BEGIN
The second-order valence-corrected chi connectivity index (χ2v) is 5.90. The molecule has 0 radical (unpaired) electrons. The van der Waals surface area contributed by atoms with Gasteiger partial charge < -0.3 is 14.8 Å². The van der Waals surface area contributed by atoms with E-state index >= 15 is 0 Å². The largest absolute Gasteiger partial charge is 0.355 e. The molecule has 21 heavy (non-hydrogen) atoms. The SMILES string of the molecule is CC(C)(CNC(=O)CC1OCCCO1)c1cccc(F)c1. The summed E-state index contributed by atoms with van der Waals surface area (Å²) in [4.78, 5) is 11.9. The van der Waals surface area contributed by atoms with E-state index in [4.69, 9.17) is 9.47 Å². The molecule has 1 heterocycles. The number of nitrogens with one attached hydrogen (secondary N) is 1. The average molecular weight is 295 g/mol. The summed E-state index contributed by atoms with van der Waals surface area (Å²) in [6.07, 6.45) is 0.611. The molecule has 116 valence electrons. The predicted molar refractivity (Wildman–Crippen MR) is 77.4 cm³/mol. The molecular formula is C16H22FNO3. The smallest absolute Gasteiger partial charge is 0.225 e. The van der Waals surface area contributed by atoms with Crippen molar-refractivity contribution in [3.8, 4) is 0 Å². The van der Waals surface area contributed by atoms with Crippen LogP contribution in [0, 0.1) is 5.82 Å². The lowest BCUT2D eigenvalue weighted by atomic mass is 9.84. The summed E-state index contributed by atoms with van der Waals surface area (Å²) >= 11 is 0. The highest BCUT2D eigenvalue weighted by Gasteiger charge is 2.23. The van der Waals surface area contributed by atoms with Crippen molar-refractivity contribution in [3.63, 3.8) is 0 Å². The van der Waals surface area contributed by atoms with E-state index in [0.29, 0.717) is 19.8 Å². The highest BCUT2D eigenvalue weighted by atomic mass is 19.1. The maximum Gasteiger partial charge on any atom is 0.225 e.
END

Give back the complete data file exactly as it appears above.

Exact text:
The second-order valence-corrected chi connectivity index (χ2v) is 5.90. The molecule has 0 radical (unpaired) electrons. The van der Waals surface area contributed by atoms with Gasteiger partial charge < -0.3 is 14.8 Å². The van der Waals surface area contributed by atoms with E-state index >= 15 is 0 Å². The largest absolute Gasteiger partial charge is 0.355 e. The molecule has 21 heavy (non-hydrogen) atoms. The SMILES string of the molecule is CC(C)(CNC(=O)CC1OCCCO1)c1cccc(F)c1. The summed E-state index contributed by atoms with van der Waals surface area (Å²) in [4.78, 5) is 11.9. The van der Waals surface area contributed by atoms with E-state index in [4.69, 9.17) is 9.47 Å². The molecule has 1 heterocycles. The number of nitrogens with one attached hydrogen (secondary N) is 1. The average molecular weight is 295 g/mol. The summed E-state index contributed by atoms with van der Waals surface area (Å²) in [6.07, 6.45) is 0.611. The molecule has 116 valence electrons. The predicted molar refractivity (Wildman–Crippen MR) is 77.4 cm³/mol. The molecular formula is C16H22FNO3. The smallest absolute Gasteiger partial charge is 0.225 e. The van der Waals surface area contributed by atoms with Crippen molar-refractivity contribution in [3.8, 4) is 0 Å². The van der Waals surface area contributed by atoms with Crippen LogP contribution in [0, 0.1) is 5.82 Å². The lowest BCUT2D eigenvalue weighted by atomic mass is 9.84. The summed E-state index contributed by atoms with van der Waals surface area (Å²) >= 11 is 0. The highest BCUT2D eigenvalue weighted by Gasteiger charge is 2.23. The van der Waals surface area contributed by atoms with Crippen molar-refractivity contribution in [3.63, 3.8) is 0 Å². The van der Waals surface area contributed by atoms with E-state index in [0.29, 0.717) is 19.8 Å². The highest BCUT2D eigenvalue weighted by atomic mass is 19.1. The maximum Gasteiger partial charge on any atom is 0.225 e.